final double therminol_visc = CoolProp.PropsSI("V", "T", 350, "P", 101325, "INCOMP::TD12");
        System.out.println("Viscosity of Therminol D12 at 350 K, 101325 Pa:" + " " + therminol_visc + " " + "Pa-s");
        System.out.println("*********** TABULAR BACKENDS *****************");
        AbstractState TAB = AbstractState.factory("BICUBIC&HEOS", "R245fa");
        TAB.update(input_pairs.PT_INPUTS, 101325, 300);
        final double tab_massdens = TAB.rhomass();
        System.out.println("Mass density of refrigerant R245fa at 300 K, 101325 Pa: " + tab_massdens + " kg/m^3");
        System.out.println("*********** SATURATION DERIVATIVES (LOW-LEVEL INTERFACE) ***************");
        AbstractState AS_SAT = AbstractState.factory("HEOS", "R245fa");
        AS_SAT.update(input_pairs.PQ_INPUTS, 101325, 0);
        final double first_saturation_deriv = AS_SAT.first_saturation_deriv(parameters.iP, parameters.iT);
        System.out.println("First saturation derivative: " + first_saturation_deriv + " Pa/K");
        System.out.println("*********** LOW-LEVEL INTERFACE *****************");
        AbstractState AS = AbstractState.factory("HEOS", "Water&Ethanol");
        DoubleVector z = new DoubleVector(); z.add(0.5); z.add(0.5);
        AS.update(input_pairs.PQ_INPUTS, 101325, 1);
        final double as_t = AS.T();
        System.out.println("Normal boiling point temperature of water and ethanol:" + " " + as_t + " " + "K");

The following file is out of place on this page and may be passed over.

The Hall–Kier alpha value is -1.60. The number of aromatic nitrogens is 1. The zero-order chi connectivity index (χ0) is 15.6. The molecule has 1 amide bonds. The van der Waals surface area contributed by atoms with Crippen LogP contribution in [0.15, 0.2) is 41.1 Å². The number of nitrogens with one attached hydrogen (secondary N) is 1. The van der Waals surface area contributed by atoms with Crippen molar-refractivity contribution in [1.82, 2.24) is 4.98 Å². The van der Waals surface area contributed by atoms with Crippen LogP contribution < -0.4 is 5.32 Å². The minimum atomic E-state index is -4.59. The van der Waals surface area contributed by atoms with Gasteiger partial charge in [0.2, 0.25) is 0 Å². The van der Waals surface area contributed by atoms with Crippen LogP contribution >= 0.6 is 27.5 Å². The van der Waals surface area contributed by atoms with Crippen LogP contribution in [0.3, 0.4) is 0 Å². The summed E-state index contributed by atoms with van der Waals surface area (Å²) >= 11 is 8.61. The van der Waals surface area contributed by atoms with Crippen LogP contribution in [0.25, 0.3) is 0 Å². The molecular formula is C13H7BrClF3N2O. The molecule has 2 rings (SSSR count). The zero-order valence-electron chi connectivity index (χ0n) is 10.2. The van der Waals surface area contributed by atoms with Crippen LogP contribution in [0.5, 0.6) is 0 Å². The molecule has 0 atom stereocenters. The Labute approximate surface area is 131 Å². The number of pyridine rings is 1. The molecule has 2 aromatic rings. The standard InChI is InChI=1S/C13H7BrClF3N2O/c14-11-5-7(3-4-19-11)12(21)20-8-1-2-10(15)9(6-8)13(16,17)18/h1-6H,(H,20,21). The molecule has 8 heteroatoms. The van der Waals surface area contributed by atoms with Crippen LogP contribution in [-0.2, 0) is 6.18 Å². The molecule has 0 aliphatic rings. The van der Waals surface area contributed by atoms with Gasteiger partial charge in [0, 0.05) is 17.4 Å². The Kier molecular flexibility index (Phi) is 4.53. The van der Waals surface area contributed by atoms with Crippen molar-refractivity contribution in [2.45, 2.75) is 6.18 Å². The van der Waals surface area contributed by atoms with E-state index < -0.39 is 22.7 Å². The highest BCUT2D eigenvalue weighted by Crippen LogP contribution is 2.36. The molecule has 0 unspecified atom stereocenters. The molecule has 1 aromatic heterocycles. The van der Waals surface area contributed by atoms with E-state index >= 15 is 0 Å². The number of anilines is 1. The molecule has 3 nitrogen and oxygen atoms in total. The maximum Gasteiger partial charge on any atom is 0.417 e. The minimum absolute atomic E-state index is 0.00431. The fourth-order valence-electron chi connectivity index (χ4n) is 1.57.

System.out.println("*********** CUSTOM FLUID AND MIXTURE *****************");
        String fluidstring = "[\n  {\n    \"CAS\": \"000-0-00\",\n    \"Tc\": 400.0,\n    \"Tc_units\": \"K\",\n"
            + "    \"acentric\": 0.1,\n    \"aliases\": [\n    ],\n    \"molemass\": 0.04,\n"
            + "    \"molemass_units\": \"kg/mol\",\n    \"name\": \"FAKEFLUID\",\n    \"pc\": 4000000.0,\n"
            + "    \"pc_units\": \"Pa\"\n  }\n]";
        CoolProp.add_fluids_as_JSON("PR", fluidstring);
        String coolprop_name = "SRK::FAKEFLUID";
        final double custfluid_tb = CoolProp.PropsSI("T", "P", 101325, "Q", 0.0, coolprop_name);
        System.out.println("Boiling temperature of custom fluid at 101325 Pa: " + custfluid_tb + " K");
        boolean found_fakefluid = false;
        try {
            CoolProp.get_fluid_param_string(coolprop_name, "CAS");
            found_fakefluid = true;
        } catch (Exception ex) {
        System.out.println(String.format("%s %s in CoolProp",